HomeEssential Ethics / AUGUST 24, 2018

Essential Ethics

AUGUST 24, 2018

Latest Developments:

The Governor of New York signed SB 4761, which bans the use of placement agents, including registered lobbyists, who seek to obtain investments by the New York State Common Retirement Fund.  The bill takes effect immediately.

The Los Angeles City Ethics Commission met Tuesday, August 21.  The Commission’s agenda included possible action on various proposed campaign finance changes.  The result, according to the Los Angeles Times, is that the Commission tabled a proposal to ban contributions from real estate developers.  However, the Commission approved increased public financing provisions (matching funds) and sent that proposal to the City Council for consideration.

The Kansas Governmental Ethics Commission voted this week to permit the use of campaign funds to pay for child care, according to KCUR.  The intent is to make it easier for parents to run for office.  The move follows a similar decision by the Federal Election Commission earlier this year, as reported by NPR.

The Kentucky Legislative Ethics Commission asked the Legislature to amend the state’s ethics provisions.  According to WPFLthe Commission is seeking authority to dismiss politically motivated charges when the complainant makes public statements about the case.  The commission also proposed provisions requiring additional gift disclosure and clarifying that the Commission has jurisdiction over those who have left office.

The Baltimore City Council gave initial approval to an ordinance that would require quarterly lobbyist disclosure reports instead of annual reports.  A final vote on the Transparency in Lobbying Act is scheduled for September 17, 2018.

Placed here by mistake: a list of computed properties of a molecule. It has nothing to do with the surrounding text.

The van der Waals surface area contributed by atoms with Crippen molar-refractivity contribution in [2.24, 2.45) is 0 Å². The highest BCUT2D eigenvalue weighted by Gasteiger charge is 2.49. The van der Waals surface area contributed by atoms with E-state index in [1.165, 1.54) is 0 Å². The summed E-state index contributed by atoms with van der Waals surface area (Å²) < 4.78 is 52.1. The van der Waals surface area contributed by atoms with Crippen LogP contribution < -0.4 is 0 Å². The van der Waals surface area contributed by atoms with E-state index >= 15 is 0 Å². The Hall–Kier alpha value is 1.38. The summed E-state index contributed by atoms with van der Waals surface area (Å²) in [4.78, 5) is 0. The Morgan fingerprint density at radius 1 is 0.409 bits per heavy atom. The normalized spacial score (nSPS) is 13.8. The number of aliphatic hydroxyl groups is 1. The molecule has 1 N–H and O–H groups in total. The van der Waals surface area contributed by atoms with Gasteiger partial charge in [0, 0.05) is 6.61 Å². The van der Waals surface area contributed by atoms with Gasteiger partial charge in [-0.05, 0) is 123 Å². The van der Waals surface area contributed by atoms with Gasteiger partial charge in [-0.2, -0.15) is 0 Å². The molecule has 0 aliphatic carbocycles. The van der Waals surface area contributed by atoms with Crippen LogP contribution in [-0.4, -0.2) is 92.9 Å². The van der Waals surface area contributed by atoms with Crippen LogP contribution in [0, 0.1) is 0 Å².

Our annual Essential Ethics Workshop will be held on Wednesday, September 5 at the University Club in Washington, D.C. from 12:30 – 2 p.m.  We’ll be discussing new developments in political law, sharing experiences and best practices for responding to lobby audits, and discussing the potential changes to the Supreme Court’s campaign finance precedent in light of the upcoming appointment of a new Justice.   This event is free and open to all clients.  Contact Donna Flanagan for more information.

In case you missed it:

  • First Amendment Lawsuit FiledCourthouse News Services reports that a coalition of press entities, including the Washington Post, has filed suit to block Maryland’s new online political ad disclosure law.  The plaintiffs contend that the law is unconstitutional for its regulation of newspapers, including the threat of criminal prosecution for non-compliance, and that its provisions are unconstitutionally vague and overbroad.  They also assert that the law is impossible to follow and conflicts with the Communications Decency Act of 1996.  As we reported earlier, Google announced that it could not comply with the law and therefore would no longer accept political ads in Maryland, but Facebook is on board with the law.
  • More Money, eh? The Richland Standard reports that Canada’s Lobby Czar is seeking a budget increase to modernize the office and respond to growing demands.  Her budget has not been increased in 10 years, despite an increase in the number of lobbyists.  The office is seeking money to fund a new website and updates to the lobby registry.
  • Looking for a Drain in the Swamp: Elizabeth Warren has proposed “sweeping anti-corruption legislation according to Politico.  The Anti-Corruption and Integrity Act proposes a lifetime ban on lobbying by the President, members of Congress, and cabinet officials.  It would also impose a six-year revolving-door restriction on other federal officials and ban lobbying by foreign governments and companies.  The measure would ban lobbyist campaign contributions, contingency fees, and gifts to members of Congress.
  • Please, No Green from Grass: According to the New York Times, Wells Fargo noticed a candidate for Florida Agriculture Commissioner was “advocating for expanded patient access to medical marijuana.”  The bank asked the campaign if it would accept contributions from lobbyists and others in the medical marijuana industry.  After the campaign replied affirmatively, the bank closed the campaign’s account.  Bank of America, Citigroup and JPMorgan Chase said their banks did not have policies that would prevent them from offering services to a candidate who accepts money from that industry.